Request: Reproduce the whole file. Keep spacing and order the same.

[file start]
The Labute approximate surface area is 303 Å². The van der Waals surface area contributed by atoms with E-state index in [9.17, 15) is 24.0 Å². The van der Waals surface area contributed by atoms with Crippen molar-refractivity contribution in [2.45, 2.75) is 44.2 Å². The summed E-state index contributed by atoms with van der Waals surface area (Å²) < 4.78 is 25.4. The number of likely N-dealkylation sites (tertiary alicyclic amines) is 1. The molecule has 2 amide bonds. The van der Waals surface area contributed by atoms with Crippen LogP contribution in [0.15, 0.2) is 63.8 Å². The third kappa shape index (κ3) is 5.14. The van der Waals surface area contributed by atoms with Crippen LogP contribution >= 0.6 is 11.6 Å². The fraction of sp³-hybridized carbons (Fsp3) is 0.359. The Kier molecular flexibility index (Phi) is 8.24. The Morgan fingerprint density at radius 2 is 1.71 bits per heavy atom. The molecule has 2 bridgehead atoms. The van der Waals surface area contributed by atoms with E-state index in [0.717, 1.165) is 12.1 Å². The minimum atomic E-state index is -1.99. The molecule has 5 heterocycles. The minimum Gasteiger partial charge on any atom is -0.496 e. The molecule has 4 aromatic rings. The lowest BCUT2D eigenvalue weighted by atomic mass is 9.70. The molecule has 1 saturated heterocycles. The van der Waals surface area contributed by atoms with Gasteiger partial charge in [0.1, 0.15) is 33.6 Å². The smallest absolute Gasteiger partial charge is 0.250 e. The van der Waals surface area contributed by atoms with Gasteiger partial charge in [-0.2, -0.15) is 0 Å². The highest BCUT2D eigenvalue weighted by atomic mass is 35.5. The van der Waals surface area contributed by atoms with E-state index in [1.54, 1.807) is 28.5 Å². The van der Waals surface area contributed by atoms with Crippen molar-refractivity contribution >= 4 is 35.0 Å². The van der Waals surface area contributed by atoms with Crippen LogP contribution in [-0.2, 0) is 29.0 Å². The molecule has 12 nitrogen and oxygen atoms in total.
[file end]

The Labute approximate surface area is 303 Å². The van der Waals surface area contributed by atoms with E-state index in [9.17, 15) is 24.0 Å². The van der Waals surface area contributed by atoms with Crippen molar-refractivity contribution in [2.45, 2.75) is 44.2 Å². The summed E-state index contributed by atoms with van der Waals surface area (Å²) < 4.78 is 25.4. The number of likely N-dealkylation sites (tertiary alicyclic amines) is 1. The molecule has 2 amide bonds. The van der Waals surface area contributed by atoms with Crippen LogP contribution in [0.15, 0.2) is 63.8 Å². The third kappa shape index (κ3) is 5.14. The van der Waals surface area contributed by atoms with Crippen LogP contribution >= 0.6 is 11.6 Å². The fraction of sp³-hybridized carbons (Fsp3) is 0.359. The Kier molecular flexibility index (Phi) is 8.24. The Morgan fingerprint density at radius 2 is 1.71 bits per heavy atom. The molecule has 2 bridgehead atoms. The van der Waals surface area contributed by atoms with E-state index in [0.717, 1.165) is 12.1 Å². The minimum atomic E-state index is -1.99. The molecule has 5 heterocycles. The minimum Gasteiger partial charge on any atom is -0.496 e. The molecule has 4 aromatic rings. The lowest BCUT2D eigenvalue weighted by atomic mass is 9.70. The molecule has 1 saturated heterocycles. The van der Waals surface area contributed by atoms with Gasteiger partial charge in [0.1, 0.15) is 33.6 Å². The smallest absolute Gasteiger partial charge is 0.250 e. The van der Waals surface area contributed by atoms with Gasteiger partial charge in [-0.2, -0.15) is 0 Å². The highest BCUT2D eigenvalue weighted by atomic mass is 35.5. The van der Waals surface area contributed by atoms with E-state index in [1.54, 1.807) is 28.5 Å². The van der Waals surface area contributed by atoms with Crippen molar-refractivity contribution >= 4 is 35.0 Å². The van der Waals surface area contributed by atoms with Crippen LogP contribution in [-0.2, 0) is 29.0 Å². The molecule has 12 nitrogen and oxygen atoms in total.